“This randomized phase II trial may be enough to support the use of immune checkpoint inhibitors in this setting, but it is too early to conclude whether nivolumab alone or the combination of nivolumab and ipilimumab is better,” he added.

Study design
The MAPS-2 multi-center clinical trial, funded by Bristol-Myers Squibb, enrolled 125 patients with advanced MPM who had received up to two prior treatments, including standard platinum-based chemotherapy. The majority of patients (80%) were male, and the median age was 72 years. The patients were randomly assigned to treatment with nivolumab alone or nivolumab with ipilimumab until the cancer worsened; 70% of patients received at least 3 cycles of either treatment.

Major Findings
The authors report results from the first 108 patients treated on the study. The disease control rate or DCR, defined as the percentage of patients in which cancer either shrank or did not grow, was 44% among the patients who received nivolumab only and 50% among those who received nivolumab with ipilimumab (the 12-week DCR for all treatments previously tested in relapsed MPM was less than 30%). Tumors shrank in 17% of patients treated with nivolumab and 26% of those treated with nivolumab and ipilimumab.

After a mean follow-up of 10.4 months of the 125 patients, the median time until the cancer worsened (progression-free survival) was 4 months with nivolumab alone and 5.6 months with nivolumab and ipilimumab. The median overall survival was 10.4 months in the nivolumab group and not reached in the nivolumab with ipilimumab group (meaning that more than 50% were still alive at analysis). Mature quality-of-life data are not yet available.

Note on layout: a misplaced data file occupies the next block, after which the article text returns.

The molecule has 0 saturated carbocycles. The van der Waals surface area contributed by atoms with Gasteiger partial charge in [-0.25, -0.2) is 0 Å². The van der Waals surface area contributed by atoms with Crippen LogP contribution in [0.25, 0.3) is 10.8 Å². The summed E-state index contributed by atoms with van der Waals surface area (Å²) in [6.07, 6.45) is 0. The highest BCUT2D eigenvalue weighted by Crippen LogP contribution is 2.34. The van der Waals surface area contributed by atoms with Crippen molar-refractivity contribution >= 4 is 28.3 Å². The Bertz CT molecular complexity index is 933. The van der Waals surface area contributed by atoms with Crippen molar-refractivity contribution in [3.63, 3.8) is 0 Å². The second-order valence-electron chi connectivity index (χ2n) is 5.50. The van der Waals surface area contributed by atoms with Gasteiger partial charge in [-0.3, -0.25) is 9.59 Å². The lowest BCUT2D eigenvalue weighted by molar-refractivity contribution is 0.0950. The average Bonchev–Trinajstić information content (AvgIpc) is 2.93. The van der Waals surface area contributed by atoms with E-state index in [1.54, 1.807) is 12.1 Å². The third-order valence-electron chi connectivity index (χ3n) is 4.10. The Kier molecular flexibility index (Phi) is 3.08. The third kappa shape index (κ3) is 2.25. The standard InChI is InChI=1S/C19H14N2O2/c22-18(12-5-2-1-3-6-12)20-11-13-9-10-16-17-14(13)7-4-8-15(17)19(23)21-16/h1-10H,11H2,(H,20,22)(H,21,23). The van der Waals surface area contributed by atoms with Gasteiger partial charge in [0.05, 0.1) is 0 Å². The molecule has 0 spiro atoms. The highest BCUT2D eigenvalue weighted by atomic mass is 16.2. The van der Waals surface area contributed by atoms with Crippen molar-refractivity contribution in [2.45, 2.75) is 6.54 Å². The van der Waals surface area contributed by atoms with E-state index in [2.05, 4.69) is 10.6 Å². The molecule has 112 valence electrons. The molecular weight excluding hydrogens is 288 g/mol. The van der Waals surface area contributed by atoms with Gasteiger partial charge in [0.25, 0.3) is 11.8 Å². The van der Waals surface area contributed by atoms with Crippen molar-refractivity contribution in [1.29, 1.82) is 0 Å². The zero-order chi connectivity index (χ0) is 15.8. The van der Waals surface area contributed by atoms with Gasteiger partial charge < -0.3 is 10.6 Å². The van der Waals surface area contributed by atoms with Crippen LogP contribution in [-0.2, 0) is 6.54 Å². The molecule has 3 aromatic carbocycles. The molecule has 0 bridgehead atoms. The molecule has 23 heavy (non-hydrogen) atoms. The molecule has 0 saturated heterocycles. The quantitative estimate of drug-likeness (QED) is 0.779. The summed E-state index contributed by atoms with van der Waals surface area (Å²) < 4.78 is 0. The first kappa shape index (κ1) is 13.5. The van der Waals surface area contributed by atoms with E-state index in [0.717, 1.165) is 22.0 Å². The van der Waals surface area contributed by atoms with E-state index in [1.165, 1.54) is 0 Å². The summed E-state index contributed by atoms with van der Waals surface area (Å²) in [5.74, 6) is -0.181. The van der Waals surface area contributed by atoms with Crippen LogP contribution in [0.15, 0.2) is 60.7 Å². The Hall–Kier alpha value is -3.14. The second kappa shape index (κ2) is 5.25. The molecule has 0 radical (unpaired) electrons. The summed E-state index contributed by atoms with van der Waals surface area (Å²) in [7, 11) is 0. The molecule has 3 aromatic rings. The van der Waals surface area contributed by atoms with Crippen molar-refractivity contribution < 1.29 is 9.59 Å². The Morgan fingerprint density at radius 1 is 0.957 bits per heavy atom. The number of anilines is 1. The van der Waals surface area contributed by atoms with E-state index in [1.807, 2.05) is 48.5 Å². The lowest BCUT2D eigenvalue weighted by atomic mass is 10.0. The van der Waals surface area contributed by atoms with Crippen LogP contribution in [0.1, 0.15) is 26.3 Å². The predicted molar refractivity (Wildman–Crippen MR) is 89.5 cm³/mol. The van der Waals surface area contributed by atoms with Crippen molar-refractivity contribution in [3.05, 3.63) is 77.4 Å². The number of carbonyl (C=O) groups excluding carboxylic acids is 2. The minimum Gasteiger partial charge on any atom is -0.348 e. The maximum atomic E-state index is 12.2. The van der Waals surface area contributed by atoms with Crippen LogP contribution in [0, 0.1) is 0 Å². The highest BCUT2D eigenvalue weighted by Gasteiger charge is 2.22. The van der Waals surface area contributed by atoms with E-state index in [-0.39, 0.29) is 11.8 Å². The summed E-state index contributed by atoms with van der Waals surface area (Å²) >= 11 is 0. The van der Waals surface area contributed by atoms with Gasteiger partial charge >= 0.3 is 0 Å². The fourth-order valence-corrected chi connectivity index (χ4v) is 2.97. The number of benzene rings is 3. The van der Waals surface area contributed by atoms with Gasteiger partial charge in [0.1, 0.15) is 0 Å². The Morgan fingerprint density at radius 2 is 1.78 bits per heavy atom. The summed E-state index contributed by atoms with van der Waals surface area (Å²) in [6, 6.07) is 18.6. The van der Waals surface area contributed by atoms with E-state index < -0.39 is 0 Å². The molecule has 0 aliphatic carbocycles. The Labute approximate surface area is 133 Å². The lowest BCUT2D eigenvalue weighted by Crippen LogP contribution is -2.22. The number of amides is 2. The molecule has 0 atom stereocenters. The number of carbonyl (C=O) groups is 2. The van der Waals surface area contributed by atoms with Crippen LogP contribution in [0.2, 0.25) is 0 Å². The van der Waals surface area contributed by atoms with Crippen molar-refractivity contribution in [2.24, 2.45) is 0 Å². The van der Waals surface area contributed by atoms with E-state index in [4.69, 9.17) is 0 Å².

The side effects were rather mild overall with the most common being thyroid problems, colon inflammation, and skin rash. Severe side effects were more common in the nivolumab plus ipilimumab group (18% vs. 10%), in which three treatment-related deaths occurred.

What’s Next
With 125 patients, MAPS-2 is the largest clinical trial of immune checkpoint inhibitors in mesothelioma to date, according to the authors. Many ongoing clinical trials are exploring nivolumab and other immune checkpoint inhibitors as second- or third-line treatments for MPM. In addition, several larger clinical trials investigating immune checkpoint inhibitors as initial therapy for MPM are already under way.

“Mesothelioma cells build a protective tumor microenvironment to shield themselves against the immune system’s attacks and even act against anti-tumor immune response,” Scherpereel explained. “Therefore, therapies that shift the tumor microenvironment from a state of immune suppression to one of immune activation may hold promise in MPM.”

“We’re seeing a second wave of immunotherapy with expansion of its use in more cancer types. This study shows that immunotherapy may represent an effective new treatment approach for mesothelioma, a disease for which we’ve long had too little to offer,” observed Michael S. Sabel, MD, FACS, an ASCO Expert.

“These results will serve as a building block to improve the outlook for patients with this cancer,” he concluded.


Last editorial review: June 8, 2017

Featured Image: Small pieces of brocken asbestos plate as background. Courtesy: © 2017 Fotolia. Used with permission. Photo 1.0: Arnaud Scherpereel, MD, PhD, University Hospital of Lille, France. Courtesy: © 2017 ASCO/Scott Morgan.